There’s a reason why advertisements play up nostalgia. According to a study from the Journal of Consumer Research, nostalgic feelings heighten our desire for social connection and lessen our desire for money. If you are reminded of holidays past with your parents right before you see a set of earrings that are just like the ones your mom used to wear but lost, you’ll be more willing to let go of that money to make mama smile.
You may think you’re getting undersold or slightly damaged designer merchandise at outlet shops, but think again. According to a letter four members of Congress wrote to the FTC, some analysts suggest that up to 85 percent of the merchandise sold at outlet shops is manufactured exclusively for those outlets, and it’s typically of a lower quality than the name brand it’s marked as. So, while you may be getting a designer coat for cheap at an outlet, it’s likely the item was made with lesser-quality fabrics, was likely not designed by the designer team and was never sold at a higher price.
High-end stores like Louis Vuitton or Yves Saint Laurent are notorious for having rude sales staff, who won’t give you the time of day if you aren’t wearing the right shoes or watch. While you may think that rejection from a sales associate who looks like a supermodel may discourage people from ever stepping foot inside a Gucci again, that rude attitude and rejection makes people think those stores are even more worthy of their dollar and strengthens their desire to buy, according to the Journal of Consumer Research. Think of it as wanting to fit in with the cool kids in school.
Items that retailers really want to move are placed at eye level and on end caps. It’s one of the same tricks supermarkets use to make you spend more money. People will be more swayed to purchase items that are right in front of their faces. There’s also an eye level for children. The season’s hottest toys and accessories will be placed on lower shelves to encourage kids to beg their parents for whatever this year’s big-ticket item may be.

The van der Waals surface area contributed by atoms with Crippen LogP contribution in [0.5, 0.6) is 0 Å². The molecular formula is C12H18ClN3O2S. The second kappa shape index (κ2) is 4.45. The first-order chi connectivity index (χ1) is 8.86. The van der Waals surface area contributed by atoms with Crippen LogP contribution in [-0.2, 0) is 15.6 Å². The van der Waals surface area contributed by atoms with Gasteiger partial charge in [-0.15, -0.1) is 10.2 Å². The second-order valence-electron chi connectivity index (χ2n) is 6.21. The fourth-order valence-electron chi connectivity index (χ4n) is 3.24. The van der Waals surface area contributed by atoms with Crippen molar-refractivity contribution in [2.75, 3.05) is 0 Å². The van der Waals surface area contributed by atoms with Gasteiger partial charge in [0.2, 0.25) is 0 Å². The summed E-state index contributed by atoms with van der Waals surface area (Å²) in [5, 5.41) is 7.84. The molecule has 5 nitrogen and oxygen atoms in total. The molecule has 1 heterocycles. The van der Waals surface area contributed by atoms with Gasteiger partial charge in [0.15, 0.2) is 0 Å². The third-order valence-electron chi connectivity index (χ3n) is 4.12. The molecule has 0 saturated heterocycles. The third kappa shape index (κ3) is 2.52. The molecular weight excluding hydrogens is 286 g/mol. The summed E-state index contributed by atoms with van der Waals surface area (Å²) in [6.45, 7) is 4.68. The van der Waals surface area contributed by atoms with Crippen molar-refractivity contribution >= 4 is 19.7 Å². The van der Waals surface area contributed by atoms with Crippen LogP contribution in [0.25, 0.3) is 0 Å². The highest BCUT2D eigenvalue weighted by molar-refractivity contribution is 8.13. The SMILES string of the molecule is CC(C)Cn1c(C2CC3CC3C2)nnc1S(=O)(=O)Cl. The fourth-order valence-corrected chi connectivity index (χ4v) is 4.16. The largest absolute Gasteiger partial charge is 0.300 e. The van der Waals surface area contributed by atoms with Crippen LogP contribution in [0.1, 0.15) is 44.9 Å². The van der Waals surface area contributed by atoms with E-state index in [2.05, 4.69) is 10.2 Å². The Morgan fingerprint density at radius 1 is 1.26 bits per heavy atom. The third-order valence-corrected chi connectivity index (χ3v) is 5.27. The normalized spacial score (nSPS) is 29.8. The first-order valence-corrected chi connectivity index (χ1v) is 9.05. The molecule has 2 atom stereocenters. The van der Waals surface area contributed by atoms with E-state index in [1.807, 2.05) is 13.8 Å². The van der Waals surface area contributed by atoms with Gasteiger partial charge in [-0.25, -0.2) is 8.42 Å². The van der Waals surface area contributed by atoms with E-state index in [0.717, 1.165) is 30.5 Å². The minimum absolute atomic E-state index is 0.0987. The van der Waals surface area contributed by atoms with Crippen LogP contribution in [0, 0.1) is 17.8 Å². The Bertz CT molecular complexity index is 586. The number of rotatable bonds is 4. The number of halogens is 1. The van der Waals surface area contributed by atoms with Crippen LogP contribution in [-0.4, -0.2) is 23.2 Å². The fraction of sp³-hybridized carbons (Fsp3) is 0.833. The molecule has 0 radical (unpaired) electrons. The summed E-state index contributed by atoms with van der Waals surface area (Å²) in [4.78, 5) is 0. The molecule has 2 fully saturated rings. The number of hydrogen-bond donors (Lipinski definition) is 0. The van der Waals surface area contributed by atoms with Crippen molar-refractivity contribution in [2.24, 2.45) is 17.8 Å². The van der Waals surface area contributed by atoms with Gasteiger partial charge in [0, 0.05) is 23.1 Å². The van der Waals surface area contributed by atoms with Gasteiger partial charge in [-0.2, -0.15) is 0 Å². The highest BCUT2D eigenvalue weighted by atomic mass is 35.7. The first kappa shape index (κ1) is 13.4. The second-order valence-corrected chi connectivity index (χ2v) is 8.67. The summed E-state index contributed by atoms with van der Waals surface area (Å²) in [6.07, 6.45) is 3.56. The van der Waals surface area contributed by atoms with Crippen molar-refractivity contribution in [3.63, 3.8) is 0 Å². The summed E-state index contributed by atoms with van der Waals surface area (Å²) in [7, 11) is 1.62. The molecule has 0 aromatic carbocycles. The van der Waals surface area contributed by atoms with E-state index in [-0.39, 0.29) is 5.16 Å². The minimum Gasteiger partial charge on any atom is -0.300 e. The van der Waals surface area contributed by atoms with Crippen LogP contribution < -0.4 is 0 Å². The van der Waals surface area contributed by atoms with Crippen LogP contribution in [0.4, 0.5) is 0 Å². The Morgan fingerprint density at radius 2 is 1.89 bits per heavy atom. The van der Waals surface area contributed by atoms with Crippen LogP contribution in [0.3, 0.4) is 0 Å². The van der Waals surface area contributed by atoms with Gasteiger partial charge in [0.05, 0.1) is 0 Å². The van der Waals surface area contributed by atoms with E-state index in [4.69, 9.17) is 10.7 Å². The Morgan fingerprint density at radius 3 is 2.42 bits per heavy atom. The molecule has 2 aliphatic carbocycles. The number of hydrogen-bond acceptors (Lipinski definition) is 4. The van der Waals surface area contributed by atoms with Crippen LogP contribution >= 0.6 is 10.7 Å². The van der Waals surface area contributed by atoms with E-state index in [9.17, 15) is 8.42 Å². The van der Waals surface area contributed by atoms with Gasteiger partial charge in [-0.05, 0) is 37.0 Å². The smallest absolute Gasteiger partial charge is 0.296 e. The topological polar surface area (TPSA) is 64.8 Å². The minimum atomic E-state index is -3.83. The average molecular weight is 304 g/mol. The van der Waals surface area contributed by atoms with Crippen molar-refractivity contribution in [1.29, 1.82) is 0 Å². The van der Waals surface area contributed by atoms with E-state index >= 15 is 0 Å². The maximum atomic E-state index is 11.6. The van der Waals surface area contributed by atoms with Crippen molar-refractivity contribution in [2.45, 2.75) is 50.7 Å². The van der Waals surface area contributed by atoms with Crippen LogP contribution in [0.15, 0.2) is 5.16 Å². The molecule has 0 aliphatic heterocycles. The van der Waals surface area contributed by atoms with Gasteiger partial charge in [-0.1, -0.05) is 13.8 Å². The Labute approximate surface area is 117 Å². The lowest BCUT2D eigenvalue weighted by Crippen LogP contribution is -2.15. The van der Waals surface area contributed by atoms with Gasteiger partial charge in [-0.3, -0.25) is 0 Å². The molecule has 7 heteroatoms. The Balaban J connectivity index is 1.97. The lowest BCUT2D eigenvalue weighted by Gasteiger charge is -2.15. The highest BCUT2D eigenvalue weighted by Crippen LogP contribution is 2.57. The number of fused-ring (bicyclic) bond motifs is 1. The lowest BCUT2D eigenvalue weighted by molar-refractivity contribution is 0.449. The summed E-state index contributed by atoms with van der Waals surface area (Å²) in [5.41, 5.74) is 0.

Shops will play slower, medium-volume music to encourage customers to take their time shopping and meander through the store. Meanwhile, higher-end places will play classical music, and for good reason. It makes people think items are worth more money, and thus they will spend more and make bigger purchases.
A study from the Journal of Consumer Research showed that when scents are related to products people are looking at, consumers will spend more time lingering in stores, processing their surroundings and potentially making more purchases. If you’ve ever wondered why the kitchen section of a department store smells like cookies, this just might explain why.
Tactile experiences are important for making purchases. According to the Journal of Consumer Research, simply touching an object leads to an increase in perceived ownership of that object, meaning you already have a connection to it and are more likely to buy it.
Ever wonder why every price is $19.99 instead of just $20? Well, it’s called the “left-digit effect,” and it works insanely well. No matter what, if you see an item that’s $29.99, it will feel like it costs closer to $20 than it does to $30. You see that 2, and your mind runs with it. This pricing works exceptionally well at barrier levels. Something that’s $199.99 seems cheaper than something that’s $201, even though they’re essentially the same price. Of course, this is also a common tactic on restaurant menus, making it one of the many secrets restaurants don’t want you to know.